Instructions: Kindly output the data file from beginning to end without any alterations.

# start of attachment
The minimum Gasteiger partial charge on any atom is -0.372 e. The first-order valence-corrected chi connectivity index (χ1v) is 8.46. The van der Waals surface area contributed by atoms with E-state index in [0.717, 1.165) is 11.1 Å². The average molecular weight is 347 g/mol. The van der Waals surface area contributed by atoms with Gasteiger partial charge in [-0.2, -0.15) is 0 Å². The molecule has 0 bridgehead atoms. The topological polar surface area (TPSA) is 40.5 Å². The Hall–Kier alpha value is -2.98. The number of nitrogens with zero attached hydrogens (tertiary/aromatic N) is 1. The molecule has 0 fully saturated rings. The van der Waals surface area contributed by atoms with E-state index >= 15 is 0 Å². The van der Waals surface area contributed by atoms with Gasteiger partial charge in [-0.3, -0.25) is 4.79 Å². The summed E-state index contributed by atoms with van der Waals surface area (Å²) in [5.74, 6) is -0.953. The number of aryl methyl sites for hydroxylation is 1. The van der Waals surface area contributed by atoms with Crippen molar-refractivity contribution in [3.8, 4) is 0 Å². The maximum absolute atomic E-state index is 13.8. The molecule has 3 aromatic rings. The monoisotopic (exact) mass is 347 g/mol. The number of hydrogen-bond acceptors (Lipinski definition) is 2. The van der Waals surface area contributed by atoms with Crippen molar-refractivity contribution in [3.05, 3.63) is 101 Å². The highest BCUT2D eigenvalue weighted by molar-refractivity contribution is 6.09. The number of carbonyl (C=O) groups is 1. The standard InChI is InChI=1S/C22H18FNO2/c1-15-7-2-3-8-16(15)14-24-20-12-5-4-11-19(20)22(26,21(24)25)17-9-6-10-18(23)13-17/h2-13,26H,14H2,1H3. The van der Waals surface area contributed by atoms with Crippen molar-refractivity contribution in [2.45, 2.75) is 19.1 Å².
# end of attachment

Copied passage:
The minimum Gasteiger partial charge on any atom is -0.372 e. The first-order valence-corrected chi connectivity index (χ1v) is 8.46. The van der Waals surface area contributed by atoms with E-state index in [0.717, 1.165) is 11.1 Å². The average molecular weight is 347 g/mol. The van der Waals surface area contributed by atoms with Gasteiger partial charge in [-0.2, -0.15) is 0 Å². The molecule has 0 bridgehead atoms. The topological polar surface area (TPSA) is 40.5 Å². The Hall–Kier alpha value is -2.98. The number of nitrogens with zero attached hydrogens (tertiary/aromatic N) is 1. The molecule has 0 fully saturated rings. The van der Waals surface area contributed by atoms with E-state index >= 15 is 0 Å². The van der Waals surface area contributed by atoms with Gasteiger partial charge in [-0.3, -0.25) is 4.79 Å². The summed E-state index contributed by atoms with van der Waals surface area (Å²) in [5.74, 6) is -0.953. The number of aryl methyl sites for hydroxylation is 1. The van der Waals surface area contributed by atoms with Crippen molar-refractivity contribution in [3.8, 4) is 0 Å². The maximum absolute atomic E-state index is 13.8. The molecule has 3 aromatic rings. The monoisotopic (exact) mass is 347 g/mol. The number of hydrogen-bond acceptors (Lipinski definition) is 2. The van der Waals surface area contributed by atoms with Crippen molar-refractivity contribution in [3.05, 3.63) is 101 Å². The highest BCUT2D eigenvalue weighted by molar-refractivity contribution is 6.09. The number of carbonyl (C=O) groups is 1. The standard InChI is InChI=1S/C22H18FNO2/c1-15-7-2-3-8-16(15)14-24-20-12-5-4-11-19(20)22(26,21(24)25)17-9-6-10-18(23)13-17/h2-13,26H,14H2,1H3. The van der Waals surface area contributed by atoms with Crippen molar-refractivity contribution in [2.45, 2.75) is 19.1 Å².